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The point of a contract is to establish the duties and obligations, and the rights and responsibilities between the parties to the contract. Written carefully and correctly contracts can minimize the risk of litigation. 

When someone breaks their promise, you want the ability to enforce the deal that was made. Properly drafted contacts give you the means to enforce your bargain.

The case of Jacked Up, LLC v. The J.M. Smucker Company is a great example of why words matter. The opinion in this case, written by the Fifth Circuit U.S. Court of Appeals this past April, highlights the importance of clear, thoughtful language in contracts.

A big problem was imprecise language in the Term and Termination Provisions – how long is each party obligated? and how does each party end its obligations?

Facts of the Case

In September of 2011, Jacked Up and Sara Lee Corporation signed a licensing agreement with an effective date of October 1, 2011, in which Sara Lee would produce and sell energy drinks developed by Jacked Up.

The owner of Jacked Up stated that during negotiations, the Sara Lee executives represented that the company “had no intent to sell the business and that it was not discussing any sale to any third party.” But on October 24, 2011, 23 days later, Sara Lee announced that it sold its beverage division to the J.M. Smucker Company, who then decided not to assume the agreement with Jacked Up. In November of 2011, Sara Lee formally terminated the contract by letter. Jacked Up then brought suit against Sara Lee alleging breach of contract.

Jacked Up also sued Smuckers. The district court granted summary judgment against Jacked Up who appealed.


Sara Lee argued that they had terminated the contract in accordance with the provisions of the contract.

The contract stated, “Either party shall have the right to terminate this Agreement if it provides written notice to the other party no later than 60 days prior to any anniversary of the Effective Date.” But does this language mean (1) notice must be provided any time before the 60 day window at the end of the contract years, which gives a 10 month window to terminate; or (2) notice can only be given 60 days prior to the anniversary date otherwise the contract continues for another year.

Interpretation (1) is absurd according to the 5th Circuit since it permits termination for 10 months of the contract year but not during the last 60 days. The court stated interpretations (2) giving a 60 day window for notice makes more sense, but doesn’t address when termination is effective.

The 5th Circuit pointed out that when notice is given is less important than when termination is effective once notice is given. The court then suggested improved language:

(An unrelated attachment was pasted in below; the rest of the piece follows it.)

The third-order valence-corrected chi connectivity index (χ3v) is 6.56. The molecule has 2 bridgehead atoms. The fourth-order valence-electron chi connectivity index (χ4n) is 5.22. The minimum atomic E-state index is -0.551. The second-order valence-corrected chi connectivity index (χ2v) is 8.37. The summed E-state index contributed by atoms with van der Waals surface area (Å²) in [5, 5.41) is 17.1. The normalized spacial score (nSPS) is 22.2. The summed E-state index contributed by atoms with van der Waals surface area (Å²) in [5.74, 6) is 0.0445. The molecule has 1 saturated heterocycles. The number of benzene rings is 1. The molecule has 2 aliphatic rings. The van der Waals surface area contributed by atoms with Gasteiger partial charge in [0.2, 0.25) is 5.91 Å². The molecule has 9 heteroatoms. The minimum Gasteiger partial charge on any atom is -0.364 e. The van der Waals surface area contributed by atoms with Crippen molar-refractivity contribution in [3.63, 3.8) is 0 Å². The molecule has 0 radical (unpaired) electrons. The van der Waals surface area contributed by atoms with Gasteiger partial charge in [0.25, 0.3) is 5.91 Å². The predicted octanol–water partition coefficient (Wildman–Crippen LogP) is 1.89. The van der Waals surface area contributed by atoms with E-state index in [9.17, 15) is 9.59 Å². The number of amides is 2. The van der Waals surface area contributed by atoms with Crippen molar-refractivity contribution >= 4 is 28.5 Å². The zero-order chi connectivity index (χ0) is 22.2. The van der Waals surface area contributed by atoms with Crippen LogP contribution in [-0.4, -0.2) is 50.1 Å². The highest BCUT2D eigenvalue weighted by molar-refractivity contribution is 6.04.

“Either party hereto may terminate the Agreement as of the anniversary date of the Agreement in any year by mailing written notice of its election to do so to the other party sixty (60) or more days before the effective date of such termination.”

This improved language highlights the ambiguity inherent in the original.

In proper appellate fashion, the 5th Circuit, sent the case back to the lower court to resolve the ambiguity advising that court that it was proper to consider contemporaneous discussions to understand what the parties intended.

The other key lesson here that wasn’t before the court is the proper creation of the deal terms. A carefully written contract in this transaction (besides correcting ambiguous termination language) should have had proper Representation and Warranty and Lost Profit Damages Provisions.

Jacked Up’s attorney should have required senior management of Sara Lee to confirm or deny the extent of any current or past negotiations to sell the company or its beverage division and create an ongoing obligations to inform Jacked Up of any such discussions in the future.

Then the attorneys should have required assignment of Jacked Up’s contract to any future acquisition of the beverage division or payment to Jacked Up in the event assignment isn’t made.

Finally, the attorneys should have included a lost profits remedy, which could salvage the value of their deal in the event of a sale of the beverage division. This remedy will be discussed in a future blog post.

If you are in need of thoughtful drafting of a contract for your deal, or you have a dispute involving a contract, please contact the attorneys at Walker Law, P.C. Our team will work with you to maximize your opportunities and minimize your liabilities.